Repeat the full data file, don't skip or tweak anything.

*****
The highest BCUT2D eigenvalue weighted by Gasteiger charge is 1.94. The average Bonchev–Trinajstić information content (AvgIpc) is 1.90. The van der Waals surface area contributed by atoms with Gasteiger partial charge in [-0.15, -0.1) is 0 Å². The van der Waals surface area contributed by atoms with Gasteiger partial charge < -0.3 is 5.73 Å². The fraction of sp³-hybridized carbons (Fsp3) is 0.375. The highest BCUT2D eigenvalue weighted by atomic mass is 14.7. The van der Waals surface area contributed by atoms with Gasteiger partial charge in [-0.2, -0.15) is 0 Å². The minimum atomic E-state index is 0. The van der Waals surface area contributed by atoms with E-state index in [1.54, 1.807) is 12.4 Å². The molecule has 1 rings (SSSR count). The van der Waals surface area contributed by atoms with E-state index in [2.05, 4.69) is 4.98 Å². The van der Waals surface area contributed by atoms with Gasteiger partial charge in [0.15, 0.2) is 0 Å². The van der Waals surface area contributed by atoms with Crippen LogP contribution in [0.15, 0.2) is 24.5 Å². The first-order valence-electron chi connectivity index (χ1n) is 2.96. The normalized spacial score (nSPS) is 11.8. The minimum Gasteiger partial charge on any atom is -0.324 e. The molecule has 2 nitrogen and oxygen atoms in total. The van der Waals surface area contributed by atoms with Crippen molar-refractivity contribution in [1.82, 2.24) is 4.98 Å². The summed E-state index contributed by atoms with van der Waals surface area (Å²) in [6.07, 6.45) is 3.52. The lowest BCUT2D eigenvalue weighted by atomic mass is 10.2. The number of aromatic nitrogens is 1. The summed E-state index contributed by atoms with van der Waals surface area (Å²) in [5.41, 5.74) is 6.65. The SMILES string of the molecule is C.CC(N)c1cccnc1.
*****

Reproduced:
The highest BCUT2D eigenvalue weighted by Gasteiger charge is 1.94. The average Bonchev–Trinajstić information content (AvgIpc) is 1.90. The van der Waals surface area contributed by atoms with Gasteiger partial charge in [-0.15, -0.1) is 0 Å². The van der Waals surface area contributed by atoms with Gasteiger partial charge < -0.3 is 5.73 Å². The fraction of sp³-hybridized carbons (Fsp3) is 0.375. The highest BCUT2D eigenvalue weighted by atomic mass is 14.7. The van der Waals surface area contributed by atoms with Gasteiger partial charge in [-0.2, -0.15) is 0 Å². The minimum atomic E-state index is 0. The van der Waals surface area contributed by atoms with E-state index in [1.54, 1.807) is 12.4 Å². The molecule has 1 rings (SSSR count). The van der Waals surface area contributed by atoms with E-state index in [2.05, 4.69) is 4.98 Å². The van der Waals surface area contributed by atoms with Gasteiger partial charge in [0.15, 0.2) is 0 Å². The van der Waals surface area contributed by atoms with Crippen LogP contribution in [0.15, 0.2) is 24.5 Å². The first-order valence-electron chi connectivity index (χ1n) is 2.96. The normalized spacial score (nSPS) is 11.8. The minimum Gasteiger partial charge on any atom is -0.324 e. The molecule has 2 nitrogen and oxygen atoms in total. The van der Waals surface area contributed by atoms with Crippen molar-refractivity contribution in [1.82, 2.24) is 4.98 Å². The summed E-state index contributed by atoms with van der Waals surface area (Å²) in [6.07, 6.45) is 3.52. The lowest BCUT2D eigenvalue weighted by atomic mass is 10.2. The number of aromatic nitrogens is 1. The summed E-state index contributed by atoms with van der Waals surface area (Å²) in [5.41, 5.74) is 6.65. The SMILES string of the molecule is C.CC(N)c1cccnc1.